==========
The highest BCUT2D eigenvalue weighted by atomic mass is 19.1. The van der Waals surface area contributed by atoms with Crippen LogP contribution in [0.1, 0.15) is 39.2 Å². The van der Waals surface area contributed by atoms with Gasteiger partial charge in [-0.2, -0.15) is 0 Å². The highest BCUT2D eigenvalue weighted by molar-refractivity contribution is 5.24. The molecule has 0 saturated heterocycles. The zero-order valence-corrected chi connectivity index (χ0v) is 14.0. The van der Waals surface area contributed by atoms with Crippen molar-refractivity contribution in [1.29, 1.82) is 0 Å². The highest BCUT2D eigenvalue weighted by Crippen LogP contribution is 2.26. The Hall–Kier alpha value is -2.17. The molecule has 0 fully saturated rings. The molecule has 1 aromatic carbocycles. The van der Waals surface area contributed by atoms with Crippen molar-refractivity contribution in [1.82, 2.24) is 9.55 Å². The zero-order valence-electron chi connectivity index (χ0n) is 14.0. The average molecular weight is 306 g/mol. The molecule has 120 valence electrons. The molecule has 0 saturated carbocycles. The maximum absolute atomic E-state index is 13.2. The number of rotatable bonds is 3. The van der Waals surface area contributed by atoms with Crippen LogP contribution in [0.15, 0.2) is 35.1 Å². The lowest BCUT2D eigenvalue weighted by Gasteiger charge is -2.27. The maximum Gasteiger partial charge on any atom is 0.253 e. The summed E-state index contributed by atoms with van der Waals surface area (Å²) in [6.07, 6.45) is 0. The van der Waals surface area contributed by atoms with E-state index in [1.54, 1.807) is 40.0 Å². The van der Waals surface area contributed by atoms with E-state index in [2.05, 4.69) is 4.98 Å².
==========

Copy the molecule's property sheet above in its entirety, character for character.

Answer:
The highest BCUT2D eigenvalue weighted by atomic mass is 19.1. The van der Waals surface area contributed by atoms with Crippen LogP contribution in [0.1, 0.15) is 39.2 Å². The van der Waals surface area contributed by atoms with Gasteiger partial charge in [-0.2, -0.15) is 0 Å². The highest BCUT2D eigenvalue weighted by molar-refractivity contribution is 5.24. The molecule has 0 saturated heterocycles. The zero-order valence-corrected chi connectivity index (χ0v) is 14.0. The van der Waals surface area contributed by atoms with Crippen molar-refractivity contribution in [1.29, 1.82) is 0 Å². The highest BCUT2D eigenvalue weighted by Crippen LogP contribution is 2.26. The Hall–Kier alpha value is -2.17. The molecule has 0 fully saturated rings. The molecule has 1 aromatic carbocycles. The van der Waals surface area contributed by atoms with Crippen molar-refractivity contribution in [1.82, 2.24) is 9.55 Å². The zero-order valence-electron chi connectivity index (χ0n) is 14.0. The average molecular weight is 306 g/mol. The molecule has 120 valence electrons. The molecule has 0 saturated carbocycles. The maximum absolute atomic E-state index is 13.2. The number of rotatable bonds is 3. The van der Waals surface area contributed by atoms with Crippen LogP contribution in [0.15, 0.2) is 35.1 Å². The lowest BCUT2D eigenvalue weighted by Gasteiger charge is -2.27. The maximum Gasteiger partial charge on any atom is 0.253 e. The summed E-state index contributed by atoms with van der Waals surface area (Å²) in [6.07, 6.45) is 0. The van der Waals surface area contributed by atoms with E-state index in [1.54, 1.807) is 40.0 Å². The van der Waals surface area contributed by atoms with E-state index in [2.05, 4.69) is 4.98 Å².